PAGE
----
When members of the Hastings Fire Department and employees of Erik's Bike Shop saw the bicycle Sue Bezdicek was riding when she got hit by a truck, they all had the same reaction: "Sue, you shouldn't be alive."

It's not every day someone tells you that.

"It's very surreal," Bezdicek said. "It's like you're not even in this life."

Amazingly, after being rear-ended on her bicycle by a vehicle going more than 50 mph, Bezdicek didn't have a single broken bone in her body.

"They had me in the hospital for six hours doing x-rays, but they never found a broken bone," she said. "The doctor was pushing on my spine saying, 'Does it hurt here? Does it hurt here?'"

Bezdicek's answer to those questions was "No." Aside from being badly scraped on her back and other places on her body, she didn't sustain any permanent injuries from the accident. She said at the moment she was hit, "God took control."

"The guys at Erik's (Bike Shop) said my bike and helmet took the brunt and saved my life," Bezdicek said. "They say that, but I say it's God."

Bezdicek isn't your occasional, recreational bicyclist. She competes in marathons and triathlons and has to train hard to get ready for them. She works out nearly every day of the week.

"Some people run on coffee; I run on endorphins," she said.

She can't train on the city's bike paths because it's just not safe. She travels at upwards of 20 mph on her bike, which is much faster than most people are going on the paths. So, she hits the area's roads to train.

She said she's afraid to ride with traffic on the roads, and for good reason. She and her husband have had to jump off their bikes into a ditch when a car came too close to them on the shoulder, and her husband has smacked the hood of a vehicle as it zoomed by them to alert the driver of their presence.

"I have a lot to live for, and I want cars to see me," she said. "I would ride with traffic if I thought people would see me."

Instead, she rides against traffic on the shoulder, and she was doing just that May 17 on Nicolai Avenue south of Hastings. She was approaching a hill where drivers that would have been coming toward her wouldn't have been able to see her, so she crossed the street to the eastbound shoulder to head with traffic.

She looked back and saw a vehicle approaching her from behind and noticed there wasn't a lot of shoulder room for her around the spot the vehicle was likely to pass her. So, to get completely out of the vehicle's way, she crossed the street again and began riding about two feet into the westbound lane of traffic.

"I remember thinking, 'Man that car sounds loud; it must be really close,' and just as I did that, I got hit," Bezdicek said. "It was like this surreal, out of body experience of, 'Dear Lord, she's hitting me.'

"Then I remember lying on the ground and looking down and looking for my legs. You don't understand how scary that is."

Bezdicek said she thinks the driver of the vehicle saw her on the eastbound shoulder but didn't notice that she had changed lanes into the westbound lane of traffic.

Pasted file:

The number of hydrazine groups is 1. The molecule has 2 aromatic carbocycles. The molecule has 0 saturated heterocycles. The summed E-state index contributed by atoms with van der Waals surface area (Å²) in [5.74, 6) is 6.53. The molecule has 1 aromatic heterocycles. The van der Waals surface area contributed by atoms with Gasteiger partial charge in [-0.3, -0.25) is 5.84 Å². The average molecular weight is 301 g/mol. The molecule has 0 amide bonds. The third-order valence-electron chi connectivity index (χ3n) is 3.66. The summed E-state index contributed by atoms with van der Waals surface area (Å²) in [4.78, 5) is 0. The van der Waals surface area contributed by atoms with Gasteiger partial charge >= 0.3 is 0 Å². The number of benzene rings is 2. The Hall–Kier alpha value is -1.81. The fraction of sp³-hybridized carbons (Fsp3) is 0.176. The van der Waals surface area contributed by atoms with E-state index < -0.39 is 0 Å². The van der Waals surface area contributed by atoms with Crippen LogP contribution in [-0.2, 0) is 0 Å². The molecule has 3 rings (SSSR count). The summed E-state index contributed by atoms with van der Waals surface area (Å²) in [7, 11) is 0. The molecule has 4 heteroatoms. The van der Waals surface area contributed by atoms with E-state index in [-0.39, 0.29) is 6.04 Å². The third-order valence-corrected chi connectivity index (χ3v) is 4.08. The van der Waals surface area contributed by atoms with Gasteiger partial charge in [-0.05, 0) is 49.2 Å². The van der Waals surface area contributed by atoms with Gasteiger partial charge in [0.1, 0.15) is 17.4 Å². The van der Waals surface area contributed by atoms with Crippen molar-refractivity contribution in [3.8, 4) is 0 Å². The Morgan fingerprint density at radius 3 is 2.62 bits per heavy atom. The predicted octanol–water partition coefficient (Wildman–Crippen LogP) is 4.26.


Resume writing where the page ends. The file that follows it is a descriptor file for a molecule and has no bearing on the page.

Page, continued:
The woman who hit Bezdicek stopped, got out of her vehicle and called 911. A young couple whose home the accident happened in front of also came outside to help.

The Hastings Fire Department couldn't get a clear description of where the accident occurred, so they sent crews up Nicolai Avenue from both directions to try to find the spot as quickly as possible. Bezdicek's husband is a member of the fire department, but she said members of the fire department didn't know it was her when the call came in.

"They would have done that for anybody," she said. "I can't say enough amazing things about the fire department."

Today, Bezdicek is almost completely healed. She still has some lower back pain, and there will be some permanent scars as a result of the accident, but she's not planning on slowing down.

"I will never stop living my life the way I want to live it," she said. "Will I change my hobby and start knitting? Probably not."

Bezdicek wants to get the word around to drivers to keep an eye out for bicyclists so accidents like hers can be avoided in the future.

She said one of the biggest things drivers should remember is that when they pull up to a stop sign or traffic light to take a right, don't only look to the left for oncoming vehicles; look to the right, too, for pedestrians or bicyclists.

Hastings is home to a lot of great athletes, Bezdicek said, but also it seems to her, a lot of absent-minded drivers.

"It's just amazing to me that in Hastings, (drivers) aren't more aware," she said.

Hastings Police Chief Mike McMenomy said car versus bicycle accidents aren't a major problem in Hastings, but that when they do occur, it's usually the result of a driver or bicyclist not yielding or not following traffic signals.

He said the issue is a two-way street, because while it's important for drivers to watch out and share the road with bicyclists, it's also important for bicyclists to remember that they have to follow all the rules of the road that drivers have to follow, like stopping at stop signs, which is something that rarely happens, McMenomy said.

To avoid accidents, McMenomy said both groups should remember to follow the rules.

According to Share the Road, a Minnesota Department of Transportation bicycle safety campaign, 908 bicyclists were injured and eight were killed in 2006 as a result of collisions with vehicles.

Of those, 308 occurred when the bicyclist was riding with traffic, as opposed to 81 when riding against traffic. Still, Minnesota law says bicyclists should ride on the street, with traffic.

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